Any chance of David grieving disappeared as we brainstormed on how to heal Gunny’s heartache. And as we gained our puppy’s trust my perpetual blues lifted, as well. Coming home from the grocer’s one day, he met us at the door, his teeth bared in a ridiculous grin. From then on, we were a family— unbreakable, united forever.
This big goof of a pet protected me from any danger he perceived, walked us on a leash and played with us until we were tired of fetching. We learned overeating as a team sport and sleeping as a valid hobby, one well worth mastering.
He taught us the meaning of loving past fear and smiling past hurts. His power lay not in his muscular body, but in his weaknesses, just as ours did.
Gunny joined our little family an old man, with aches and pains and quirks and idiosyncrasies that drew us from our own self-obsession and into a triangle built on acceptance and support. After only four years it was time for him to go to his final home. We will never forget him or the lessons he shared with us.
Someday we’ll play ball with him, until we’re too tired to fetch again. And he’ll smile so big we can feel it all the way inside.
Heidi Gaul's writings can be found in four Guideposts devotional books, including Every Day with Jesus and Mornings with Jesus (2019, 2020 and 2021). She's also contributed to ten Chicken Soup for the Soul anthologies, and many Upper Room devotions. her passions—in addition to Jesus—include travel, gardening, and her furry family.
You can visit Heidi's website at heidigaul.com
Or follow her on Facebook at facebook.com/heidi.k.gaul
Fall 2019 Report: Her Knight in Shining Fur:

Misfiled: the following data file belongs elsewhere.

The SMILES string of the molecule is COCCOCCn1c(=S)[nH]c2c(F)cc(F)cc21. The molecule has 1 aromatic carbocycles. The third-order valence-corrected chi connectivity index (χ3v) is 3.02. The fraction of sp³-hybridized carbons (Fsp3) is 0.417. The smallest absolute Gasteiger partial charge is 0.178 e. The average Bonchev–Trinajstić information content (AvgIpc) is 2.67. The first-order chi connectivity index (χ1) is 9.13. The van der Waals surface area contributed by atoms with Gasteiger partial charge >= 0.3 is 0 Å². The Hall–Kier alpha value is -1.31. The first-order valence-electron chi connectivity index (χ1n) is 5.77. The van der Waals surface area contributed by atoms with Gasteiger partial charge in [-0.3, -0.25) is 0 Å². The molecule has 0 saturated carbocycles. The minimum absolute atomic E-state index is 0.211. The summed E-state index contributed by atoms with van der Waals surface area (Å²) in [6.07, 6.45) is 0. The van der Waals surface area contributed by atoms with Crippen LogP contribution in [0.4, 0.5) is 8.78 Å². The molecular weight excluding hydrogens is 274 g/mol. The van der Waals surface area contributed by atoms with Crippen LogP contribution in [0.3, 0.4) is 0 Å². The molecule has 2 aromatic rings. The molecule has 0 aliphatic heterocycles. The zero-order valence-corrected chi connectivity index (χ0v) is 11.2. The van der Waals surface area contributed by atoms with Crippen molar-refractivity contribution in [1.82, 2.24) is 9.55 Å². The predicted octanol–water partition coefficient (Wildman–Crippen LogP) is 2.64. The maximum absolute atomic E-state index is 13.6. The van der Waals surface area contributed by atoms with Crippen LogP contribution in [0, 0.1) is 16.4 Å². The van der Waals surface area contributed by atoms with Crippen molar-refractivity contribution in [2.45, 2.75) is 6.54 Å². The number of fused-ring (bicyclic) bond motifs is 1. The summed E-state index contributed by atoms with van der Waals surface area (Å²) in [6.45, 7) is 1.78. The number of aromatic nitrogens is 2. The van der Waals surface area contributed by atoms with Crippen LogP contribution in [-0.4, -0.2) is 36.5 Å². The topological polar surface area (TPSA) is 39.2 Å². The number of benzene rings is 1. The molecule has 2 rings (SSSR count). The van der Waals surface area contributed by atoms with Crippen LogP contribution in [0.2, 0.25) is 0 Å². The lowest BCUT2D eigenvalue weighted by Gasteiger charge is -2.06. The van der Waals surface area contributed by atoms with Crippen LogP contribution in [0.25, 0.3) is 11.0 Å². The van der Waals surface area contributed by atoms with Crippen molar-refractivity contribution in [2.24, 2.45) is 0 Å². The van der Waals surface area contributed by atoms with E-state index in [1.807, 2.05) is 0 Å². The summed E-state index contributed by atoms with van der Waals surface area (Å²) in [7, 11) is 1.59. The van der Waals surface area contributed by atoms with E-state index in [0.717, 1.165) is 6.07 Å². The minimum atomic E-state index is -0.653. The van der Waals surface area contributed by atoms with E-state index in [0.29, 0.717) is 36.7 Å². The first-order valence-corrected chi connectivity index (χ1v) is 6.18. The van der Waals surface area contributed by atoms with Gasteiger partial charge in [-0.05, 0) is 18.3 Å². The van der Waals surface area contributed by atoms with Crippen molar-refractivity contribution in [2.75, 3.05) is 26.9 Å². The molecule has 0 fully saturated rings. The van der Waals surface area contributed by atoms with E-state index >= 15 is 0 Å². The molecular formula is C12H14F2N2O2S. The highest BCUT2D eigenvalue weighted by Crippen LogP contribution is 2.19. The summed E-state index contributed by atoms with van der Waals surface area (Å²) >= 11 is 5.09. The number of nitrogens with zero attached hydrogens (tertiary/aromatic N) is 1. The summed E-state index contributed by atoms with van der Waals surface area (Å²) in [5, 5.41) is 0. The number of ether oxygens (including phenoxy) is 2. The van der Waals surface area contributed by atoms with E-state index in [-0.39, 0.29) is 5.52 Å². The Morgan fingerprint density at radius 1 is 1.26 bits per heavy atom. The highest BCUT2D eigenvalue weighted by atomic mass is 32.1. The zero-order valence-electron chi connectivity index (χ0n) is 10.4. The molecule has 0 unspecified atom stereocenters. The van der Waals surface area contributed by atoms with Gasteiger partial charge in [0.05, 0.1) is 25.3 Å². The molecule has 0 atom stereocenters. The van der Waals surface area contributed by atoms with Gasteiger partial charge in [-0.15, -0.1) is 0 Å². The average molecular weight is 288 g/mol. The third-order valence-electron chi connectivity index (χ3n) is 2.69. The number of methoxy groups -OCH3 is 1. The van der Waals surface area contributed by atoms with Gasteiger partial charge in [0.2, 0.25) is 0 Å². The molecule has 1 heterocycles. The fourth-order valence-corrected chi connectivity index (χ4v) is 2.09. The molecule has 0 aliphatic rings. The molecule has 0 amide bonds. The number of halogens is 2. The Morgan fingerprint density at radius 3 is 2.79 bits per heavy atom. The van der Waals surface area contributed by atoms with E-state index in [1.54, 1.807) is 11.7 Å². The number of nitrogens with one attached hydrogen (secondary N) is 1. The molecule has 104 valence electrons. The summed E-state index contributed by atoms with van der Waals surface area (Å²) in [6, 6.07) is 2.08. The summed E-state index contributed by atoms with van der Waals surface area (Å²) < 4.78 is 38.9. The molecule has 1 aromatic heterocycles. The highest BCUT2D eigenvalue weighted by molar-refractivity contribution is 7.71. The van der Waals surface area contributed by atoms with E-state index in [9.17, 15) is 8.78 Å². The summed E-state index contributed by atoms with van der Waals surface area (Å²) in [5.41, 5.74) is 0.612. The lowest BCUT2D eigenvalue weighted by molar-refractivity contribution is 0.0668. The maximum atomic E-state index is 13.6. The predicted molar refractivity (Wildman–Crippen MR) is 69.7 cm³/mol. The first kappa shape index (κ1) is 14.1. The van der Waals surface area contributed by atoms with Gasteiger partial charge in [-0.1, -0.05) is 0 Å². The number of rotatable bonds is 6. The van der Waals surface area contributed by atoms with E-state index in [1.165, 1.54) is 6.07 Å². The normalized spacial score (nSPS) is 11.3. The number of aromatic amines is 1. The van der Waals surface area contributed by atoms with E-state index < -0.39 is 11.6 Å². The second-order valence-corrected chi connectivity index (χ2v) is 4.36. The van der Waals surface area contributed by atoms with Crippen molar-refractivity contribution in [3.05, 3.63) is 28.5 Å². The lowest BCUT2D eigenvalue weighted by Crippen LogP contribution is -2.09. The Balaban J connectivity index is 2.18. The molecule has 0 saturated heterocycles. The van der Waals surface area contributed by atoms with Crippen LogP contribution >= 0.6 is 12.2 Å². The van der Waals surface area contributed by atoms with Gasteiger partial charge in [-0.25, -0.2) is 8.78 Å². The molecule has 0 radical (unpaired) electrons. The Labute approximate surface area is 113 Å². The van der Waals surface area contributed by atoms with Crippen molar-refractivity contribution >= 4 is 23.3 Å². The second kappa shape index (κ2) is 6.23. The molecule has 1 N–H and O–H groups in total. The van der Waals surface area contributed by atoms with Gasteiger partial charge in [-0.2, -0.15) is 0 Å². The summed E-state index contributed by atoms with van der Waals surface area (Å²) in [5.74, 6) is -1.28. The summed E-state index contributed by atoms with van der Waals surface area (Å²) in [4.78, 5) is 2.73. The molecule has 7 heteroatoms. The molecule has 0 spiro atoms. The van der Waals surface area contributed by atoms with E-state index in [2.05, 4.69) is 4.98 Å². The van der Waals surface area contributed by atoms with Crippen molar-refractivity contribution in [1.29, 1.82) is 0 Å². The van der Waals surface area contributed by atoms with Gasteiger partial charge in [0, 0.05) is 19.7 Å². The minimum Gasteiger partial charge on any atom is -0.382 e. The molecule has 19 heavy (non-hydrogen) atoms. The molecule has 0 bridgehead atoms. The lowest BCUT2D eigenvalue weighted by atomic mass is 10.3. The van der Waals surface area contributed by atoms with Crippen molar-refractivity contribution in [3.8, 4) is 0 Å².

Christy Hoss and Diabetes Alert Dog 'Aiden'
“‘You need to find another doctor, because you’re always angry when you come in here.’” Christy Hoss had been a diabetic for almost thirty years, but this was the first time she’d heard that.
As Christy recalls, “I usually avoided my doctors because of the discouragement I got there. But [on this visit] my doctor pointed out I was very angry. That was an epiphany…that for twenty-five years I’d been dealing with deep-seated anger.”
On that office visit wake-up call, Christy’s doctor told her she could see Christy was having life-threatening blood glucose lows that Christy herself hadn’t even known were happening. One of them, one of these days, could kill her. Christy’s doctor offered her a choice to save her life: she could either have a continuous blood glucose monitor, or get a diabetic alert dog.
If a human being could be said to perk up her ears, this was that moment. The chance to have a service dog was the first opportunity for Christy to feel she could take control of her life back from diabetes. But it turned out to be much more than she bargained for. Type One Diabetes is a lifestyle as much as it is a disease, and handling a service dog is a lifestyle too. A very challenging one.